The evidence from psychological science is clear: Even well-intentioned individuals are affected by their personal (often financial) interests when those run counter to the indvidual's role-based responsibilities. Put another way, conflicts of interest are important not only because they might tempt someone to forgo their responsibilities in favor of their personal interest but because, even if they earnestly work to fulfill their responsibilities, their judgment and their actions will be affected by the conflict of interest.
It's for this reason that I asked Rep. Jim Banks, R-3rd, when I met with him on Aug. 31 during his “Coffee with Congressman Banks” event, to be more assertive and to encourage his congressional colleagues to be more assertive in their role as a check on the executive branch.
At present, the executive branch operates as though it has no concern for conflicts of interest. Members have argued that conflict-of-interest rules do not apply to them, and perhaps they don't. But the problem is, whether or not the existing bureaucratic rules and regulations apply, the effect on judgment is real.
So even though the executive branch may not be concerned about its conflicts of interest, we – the people of the United States – should be. Because the executive branch appears to have no interest in ensuring that its judgment is unmarred by conflicts of interest, it is up to Congress to provide some kind of check.
This, of course, would mean more cumbersome rules, more paperwork and more red tape. I share the distaste for unnecessary bureaucracy that motivates the executive branch's moves to eliminate whatever regulations it can. But, when individuals or organizations abuse the latitude afforded their position, new rules and regulations are needed to correct these abuses and limit the damage. As I tell my children when we make a new rule for the house, every new rule arises from the abuse of a freedom. I want individuals to have the freedom to exercise judgment and discretion in the complicated situations they encounter. But when that space for discretion is abused, new rules become necessary. The executive branch's steadfast refusal to act as good stewards of the public good requires Congress to step in and act as the check it was designed to be.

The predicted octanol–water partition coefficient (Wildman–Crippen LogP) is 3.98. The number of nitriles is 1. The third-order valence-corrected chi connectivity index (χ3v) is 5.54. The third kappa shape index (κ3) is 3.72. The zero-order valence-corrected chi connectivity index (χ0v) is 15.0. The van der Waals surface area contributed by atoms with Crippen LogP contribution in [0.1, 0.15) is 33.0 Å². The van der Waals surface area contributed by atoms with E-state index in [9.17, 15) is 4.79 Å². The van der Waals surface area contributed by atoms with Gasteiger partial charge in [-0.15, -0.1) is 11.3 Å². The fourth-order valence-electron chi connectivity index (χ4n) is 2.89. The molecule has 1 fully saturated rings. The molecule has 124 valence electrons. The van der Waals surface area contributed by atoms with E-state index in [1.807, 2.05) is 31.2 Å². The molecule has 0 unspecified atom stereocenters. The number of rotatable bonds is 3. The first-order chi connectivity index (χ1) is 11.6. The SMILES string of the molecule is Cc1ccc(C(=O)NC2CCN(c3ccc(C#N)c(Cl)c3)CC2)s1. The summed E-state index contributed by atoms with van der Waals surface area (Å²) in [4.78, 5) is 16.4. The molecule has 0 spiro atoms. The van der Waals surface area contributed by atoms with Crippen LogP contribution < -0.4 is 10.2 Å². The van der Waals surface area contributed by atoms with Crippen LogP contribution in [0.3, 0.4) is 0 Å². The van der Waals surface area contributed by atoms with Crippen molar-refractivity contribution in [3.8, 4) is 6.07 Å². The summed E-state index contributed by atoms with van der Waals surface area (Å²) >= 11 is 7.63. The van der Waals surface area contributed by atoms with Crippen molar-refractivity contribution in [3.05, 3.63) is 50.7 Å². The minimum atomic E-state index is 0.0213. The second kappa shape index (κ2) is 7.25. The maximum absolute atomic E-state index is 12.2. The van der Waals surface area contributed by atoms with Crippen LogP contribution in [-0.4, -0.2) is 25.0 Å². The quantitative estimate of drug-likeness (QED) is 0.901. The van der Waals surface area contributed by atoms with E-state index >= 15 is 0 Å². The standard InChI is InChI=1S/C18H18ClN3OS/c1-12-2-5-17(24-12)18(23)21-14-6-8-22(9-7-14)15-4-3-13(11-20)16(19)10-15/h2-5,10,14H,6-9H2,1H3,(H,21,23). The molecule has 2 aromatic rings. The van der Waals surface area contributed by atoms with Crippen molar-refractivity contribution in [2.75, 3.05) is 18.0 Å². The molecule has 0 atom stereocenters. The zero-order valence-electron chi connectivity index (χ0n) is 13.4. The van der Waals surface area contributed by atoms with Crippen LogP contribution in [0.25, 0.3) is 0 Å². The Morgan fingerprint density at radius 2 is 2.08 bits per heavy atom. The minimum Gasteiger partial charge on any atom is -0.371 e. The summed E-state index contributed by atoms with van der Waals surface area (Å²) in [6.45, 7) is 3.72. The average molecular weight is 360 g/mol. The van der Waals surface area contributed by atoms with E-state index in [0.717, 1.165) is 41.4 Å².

Unfortunately, I could not provide Rep. Banks with an easy answer to how Congress should do this. Certainly, the House Oversight Committee could subpoena relevant documents and take testimony, but so far it has declined to do so. I hope that Rep. Banks will use his position to follow through and provide the desperately needed check on the abuses of position currently carried out by the executive branch.
I should also mention that Rep. Banks and I had a few moments to discuss Obamacare. As we could both tell, our views about Obamacare are in some ways diametrically opposed. And yet, we both recognize that it has significant problems. My solution would be to fix those problems rather than repeal it entirely. Knowing that in our short conversation, we would not be able to find much common ground on this issue, I simply asked that Rep. Banks and his staff avoid using the mistaken, misleading and often false talking points about Obamacare of his Republican colleagues.
As he put it in our conversation, it's important that our nation's conversation about health care be “intellectually honest.” I am hopeful that moving forward, it will be.
Abraham P. Schwab is associate professor of philosophy at IPFW and chairman of the Allen County Ethics Commission.